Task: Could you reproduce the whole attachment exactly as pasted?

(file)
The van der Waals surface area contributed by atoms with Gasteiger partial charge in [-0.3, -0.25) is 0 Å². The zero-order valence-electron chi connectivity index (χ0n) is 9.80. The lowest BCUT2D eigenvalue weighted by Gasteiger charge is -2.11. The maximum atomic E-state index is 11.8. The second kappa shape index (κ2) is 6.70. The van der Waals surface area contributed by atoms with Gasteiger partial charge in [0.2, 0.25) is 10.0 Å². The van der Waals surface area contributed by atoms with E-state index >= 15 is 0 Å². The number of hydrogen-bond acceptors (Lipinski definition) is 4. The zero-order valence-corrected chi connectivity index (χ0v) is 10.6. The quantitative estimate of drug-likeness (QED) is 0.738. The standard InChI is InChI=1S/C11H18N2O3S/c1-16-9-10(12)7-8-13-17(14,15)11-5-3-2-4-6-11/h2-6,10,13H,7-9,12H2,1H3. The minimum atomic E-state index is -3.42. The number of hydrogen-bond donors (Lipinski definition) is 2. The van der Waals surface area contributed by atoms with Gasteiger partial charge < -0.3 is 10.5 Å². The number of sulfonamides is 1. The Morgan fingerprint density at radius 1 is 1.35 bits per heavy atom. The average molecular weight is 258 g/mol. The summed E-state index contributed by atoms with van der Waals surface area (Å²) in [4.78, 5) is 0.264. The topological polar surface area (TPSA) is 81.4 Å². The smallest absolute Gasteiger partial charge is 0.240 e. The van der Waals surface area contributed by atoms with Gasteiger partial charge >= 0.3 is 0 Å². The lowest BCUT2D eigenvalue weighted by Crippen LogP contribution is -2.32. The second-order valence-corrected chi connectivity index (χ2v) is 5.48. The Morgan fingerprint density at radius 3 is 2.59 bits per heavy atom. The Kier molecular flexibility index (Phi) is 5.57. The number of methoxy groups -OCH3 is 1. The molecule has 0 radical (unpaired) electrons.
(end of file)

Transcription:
The van der Waals surface area contributed by atoms with Gasteiger partial charge in [-0.3, -0.25) is 0 Å². The zero-order valence-electron chi connectivity index (χ0n) is 9.80. The lowest BCUT2D eigenvalue weighted by Gasteiger charge is -2.11. The maximum atomic E-state index is 11.8. The second kappa shape index (κ2) is 6.70. The van der Waals surface area contributed by atoms with Gasteiger partial charge in [0.2, 0.25) is 10.0 Å². The van der Waals surface area contributed by atoms with E-state index >= 15 is 0 Å². The number of hydrogen-bond acceptors (Lipinski definition) is 4. The zero-order valence-corrected chi connectivity index (χ0v) is 10.6. The quantitative estimate of drug-likeness (QED) is 0.738. The standard InChI is InChI=1S/C11H18N2O3S/c1-16-9-10(12)7-8-13-17(14,15)11-5-3-2-4-6-11/h2-6,10,13H,7-9,12H2,1H3. The minimum atomic E-state index is -3.42. The number of hydrogen-bond donors (Lipinski definition) is 2. The van der Waals surface area contributed by atoms with Gasteiger partial charge < -0.3 is 10.5 Å². The number of sulfonamides is 1. The Morgan fingerprint density at radius 1 is 1.35 bits per heavy atom. The average molecular weight is 258 g/mol. The summed E-state index contributed by atoms with van der Waals surface area (Å²) in [4.78, 5) is 0.264. The topological polar surface area (TPSA) is 81.4 Å². The smallest absolute Gasteiger partial charge is 0.240 e. The van der Waals surface area contributed by atoms with Gasteiger partial charge >= 0.3 is 0 Å². The lowest BCUT2D eigenvalue weighted by Crippen LogP contribution is -2.32. The second-order valence-corrected chi connectivity index (χ2v) is 5.48. The Morgan fingerprint density at radius 3 is 2.59 bits per heavy atom. The Kier molecular flexibility index (Phi) is 5.57. The number of methoxy groups -OCH3 is 1. The molecule has 0 radical (unpaired) electrons.